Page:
Anti-Aliasing In Pictures

RightHereBro

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Dec 13, 2015
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Is it possible using a software ,to make a picture better quality using anti-aliasing techniques like we use in games?
 

If it's a photo, the camera already has a physical anti-aliasing filter which should remove the jaggies. Necessary since most cameras use a Bayer layout (only captures a RGBG grid, and makes up the rest of the colors). There are a couple professional cameras without an anti-aliasing filter for capturing maximum detail, and letting you smooth it later in software.

As for smoothing, the easiest is just a guassian blur (gaussian = fancy way of saying random). It depends on your pic, but usually a 1.3-1.5 pixel radius blur works well. Follow this up with some unsharp masking and you'll usually get something which looks as good as the original but without jaggies. Photoshop's smart sharpen filter is a really good alternative to unsharp masking.

A more methodical way is to resize the picture using bilinear interpolation. That is, rescale it to 200%, then rescale it to 50% to get the original size. Some people argue you should do this twice (200% x2, then 50% x2). Others argue it's better to scale by 125% 5 times, then to scale by 80% 5x. Rather than argue about it, it's usually easier just to try it and see if you like the results.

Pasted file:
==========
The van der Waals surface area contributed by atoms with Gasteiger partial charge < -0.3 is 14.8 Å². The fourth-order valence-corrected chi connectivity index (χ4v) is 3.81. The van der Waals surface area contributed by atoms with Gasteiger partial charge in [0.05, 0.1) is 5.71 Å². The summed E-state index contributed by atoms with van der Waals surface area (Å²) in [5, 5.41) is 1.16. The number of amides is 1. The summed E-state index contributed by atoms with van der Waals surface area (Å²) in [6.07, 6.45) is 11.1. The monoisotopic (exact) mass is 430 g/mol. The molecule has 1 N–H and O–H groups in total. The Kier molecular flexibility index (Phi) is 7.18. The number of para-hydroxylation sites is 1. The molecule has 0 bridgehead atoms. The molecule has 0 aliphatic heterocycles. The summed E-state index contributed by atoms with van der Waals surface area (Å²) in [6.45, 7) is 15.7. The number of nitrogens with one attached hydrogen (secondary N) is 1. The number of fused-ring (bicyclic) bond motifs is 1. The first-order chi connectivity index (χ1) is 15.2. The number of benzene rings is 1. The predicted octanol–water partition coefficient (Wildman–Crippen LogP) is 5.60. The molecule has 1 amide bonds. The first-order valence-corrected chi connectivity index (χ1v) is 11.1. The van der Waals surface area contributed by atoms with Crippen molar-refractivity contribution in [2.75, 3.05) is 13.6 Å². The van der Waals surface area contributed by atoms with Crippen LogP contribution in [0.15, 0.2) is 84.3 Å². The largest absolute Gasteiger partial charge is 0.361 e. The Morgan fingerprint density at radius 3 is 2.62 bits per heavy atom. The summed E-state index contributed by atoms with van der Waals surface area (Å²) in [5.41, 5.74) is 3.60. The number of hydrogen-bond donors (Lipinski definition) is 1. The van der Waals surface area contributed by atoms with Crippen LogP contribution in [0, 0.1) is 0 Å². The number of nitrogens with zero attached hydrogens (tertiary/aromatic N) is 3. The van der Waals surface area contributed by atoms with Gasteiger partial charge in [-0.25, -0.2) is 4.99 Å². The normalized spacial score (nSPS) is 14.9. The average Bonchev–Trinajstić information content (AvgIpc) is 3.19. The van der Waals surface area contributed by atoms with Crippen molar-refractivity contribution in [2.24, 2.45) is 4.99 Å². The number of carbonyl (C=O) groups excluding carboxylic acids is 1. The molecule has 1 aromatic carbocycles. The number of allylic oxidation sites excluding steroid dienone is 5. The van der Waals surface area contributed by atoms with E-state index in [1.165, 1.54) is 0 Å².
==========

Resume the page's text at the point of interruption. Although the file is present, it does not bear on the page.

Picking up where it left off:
https://en.wikipedia.org/wiki/Image_scaling

Note that all these methods destroy information - your picture will not have as many details as before. What you're doing is trying to destroy the high-frequency (detailed) aliasing information, which a minimal loss to other high-frequency information.
 

If it's a photo, the camera already has a physical anti-aliasing filter which should remove the jaggies. Necessary since most cameras use a Bayer layout (only captures a RGBG grid, and makes up the rest of the colors). There are a couple professional cameras without an anti-aliasing filter for capturing maximum detail, and letting you smooth it later in software.

As for smoothing, the easiest is just a guassian blur (gaussian = fancy way of saying random). It depends on your pic, but usually a 1.3-1.5 pixel radius blur works well. Follow this up with some unsharp masking and you'll usually get something which looks as good as the original but without jaggies. Photoshop's smart sharpen filter is a really good alternative to unsharp masking.

A more methodical way is to resize the picture using bilinear interpolation. That is, rescale it to 200%, then rescale it to 50% to get the original size. Some people argue you should do this twice (200% x2, then 50% x2). Others argue it's better to scale by 125% 5 times, then to scale by 80% 5x. Rather than argue about it, it's usually easier just to try it and see if you like the results.

https://en.wikipedia.org/wiki/Image_scaling

Note that all these methods destroy information - your picture will not have as many details as before. What you're doing is trying to destroy the high-frequency (detailed) aliasing information, which a minimal loss to other high-frequency information.
 
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